Have you ever watched a marathon of ‘Ghost Hunters’ or ‘Ghost Adventures’ and wondered what it would be like to venture into an abandoned historic building filled with the tortured souls of the deceased?
Well, now you can. Pennhurst Paranormal Association is offering both Private and Public Investigations of the Mayflower Building, one of the oldest buildings on the Pennhurst State School campus. When it was built in 1908, the school was known as the Eastern Pennsylvania State Institution for the Feeble-Minded and Epileptic. It was designed to separate developmentally and intellectually disabled individuals from traditional society.
Unfortunately, there were no guidelines for admittance; in addition to diagnosed patients, the School was also home to the criminally insane, unwed pregnant teens, wards of the state and disobedient children. The expansive 1,400-acre estate wasn’t intended to be a dumping ground for anyone deemed undesirable to society, and within two years of opening there were reports of overcrowding and understaffing. Despite the grandiose exterior, children spent years in cribs, conditions were unsanitary and unsafe, physical and sexual abuse ran rampant and many patients died within its walls.
Pennhurst Paranormal Association gives you the opportunity to connect with some of the spirits that still roam the abandoned campus.
It’s 9pm, as we slowly make our way down a bumpy, unpaved road. Thanks to the full moon we can see Pennhurst Asylum looming in the distance. I can’t help but wonder what the hell we’re getting ourselves into and if it’s a good idea to spend the night in such a terrifying place. As we pull up, we’re greeted by Mara, a member of Pennhurst Paranomal Association…who also happens to be a medium. We sign a waiver and go over the rules for the night: No Provoking, No Séance or Ouiji Boards and No Alcohol. That’s it? Then Mara takes us on a tour of the building. She points out particularly active rooms and tells us about what she’s experienced at Pennhurst -- whispers, footsteps, objects being thrown and people being pushed down stairs. You don’t need to hear her spooky stories to know that something is looming within the walls of the Mayflower building. When you look past the peeling paint and graffiti, remnants of daily life in the Asylum are a chilling reminder of the horror that happened at Pennhurst – adult sized cribs, rubber furniture with restraints, communal showers and windowless classrooms.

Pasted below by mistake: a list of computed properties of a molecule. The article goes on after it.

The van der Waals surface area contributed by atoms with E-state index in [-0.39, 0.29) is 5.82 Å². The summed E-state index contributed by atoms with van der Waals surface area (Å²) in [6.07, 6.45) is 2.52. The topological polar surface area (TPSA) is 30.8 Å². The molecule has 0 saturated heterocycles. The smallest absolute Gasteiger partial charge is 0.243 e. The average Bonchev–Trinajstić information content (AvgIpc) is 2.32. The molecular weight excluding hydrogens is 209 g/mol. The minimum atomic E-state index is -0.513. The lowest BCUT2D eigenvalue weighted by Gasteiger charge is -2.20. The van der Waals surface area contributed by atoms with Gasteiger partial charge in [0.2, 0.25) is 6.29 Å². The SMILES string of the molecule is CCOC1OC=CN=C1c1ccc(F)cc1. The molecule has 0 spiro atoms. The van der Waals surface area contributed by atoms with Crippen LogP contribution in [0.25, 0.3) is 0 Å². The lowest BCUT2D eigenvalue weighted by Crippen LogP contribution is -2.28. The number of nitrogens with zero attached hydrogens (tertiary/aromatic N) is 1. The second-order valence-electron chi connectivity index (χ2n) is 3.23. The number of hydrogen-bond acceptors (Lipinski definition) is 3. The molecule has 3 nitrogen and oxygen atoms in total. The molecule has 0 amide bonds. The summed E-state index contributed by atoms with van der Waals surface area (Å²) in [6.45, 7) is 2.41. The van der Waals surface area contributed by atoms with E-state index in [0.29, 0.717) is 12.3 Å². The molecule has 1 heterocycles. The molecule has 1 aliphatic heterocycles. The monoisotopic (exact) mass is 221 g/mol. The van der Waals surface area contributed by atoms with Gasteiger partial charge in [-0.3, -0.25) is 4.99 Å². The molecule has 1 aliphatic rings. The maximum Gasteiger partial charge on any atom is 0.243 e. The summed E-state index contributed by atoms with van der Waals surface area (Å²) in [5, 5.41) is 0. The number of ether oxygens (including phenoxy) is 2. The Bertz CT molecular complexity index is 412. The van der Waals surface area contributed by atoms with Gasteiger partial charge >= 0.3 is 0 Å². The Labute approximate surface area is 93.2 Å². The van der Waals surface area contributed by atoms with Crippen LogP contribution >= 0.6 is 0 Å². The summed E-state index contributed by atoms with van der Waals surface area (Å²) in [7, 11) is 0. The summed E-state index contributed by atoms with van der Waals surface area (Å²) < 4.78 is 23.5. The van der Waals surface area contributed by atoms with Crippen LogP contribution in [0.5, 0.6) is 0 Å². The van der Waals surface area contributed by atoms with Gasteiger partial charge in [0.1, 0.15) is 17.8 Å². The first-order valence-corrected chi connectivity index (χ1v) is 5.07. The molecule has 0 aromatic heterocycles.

Before our imaginations get too carried away, John and Katie from South Jersey Soul Searchers take over the group. John is the founder of SJSS and hosts the Dead Air Paranormal radio show. Katie is SJSS’s case manager and lead investigator. They introduce us to a slew of technological gadgets to assist us – electro magnetic frequency meters, the ovilus ghost box, thermal gun, laser scope, and a plasma globe. Since many of the spirits are children or child-like, they also bring candy and toys to entice activity. Night vision video cameras and audio recorders are used to document the investigation, later they’ll review them to see if we can catch an Electronic Voice Phenomenon. EVP recordings are the holy grail of ghost hunting and actual proof that spirits are trying to communicate with the living. We grab a video camera and head out to explore the epically creepy building. Pennhurst’s Paranormal investigations allow you the freedom to choose your own experience. If you’re a veteran hunter or just crazy enough to want to wander alone, you’re welcome to. If a guided experience is more your style, you can spend the entire 6 hours with John and Katie. We chose to do a little of both.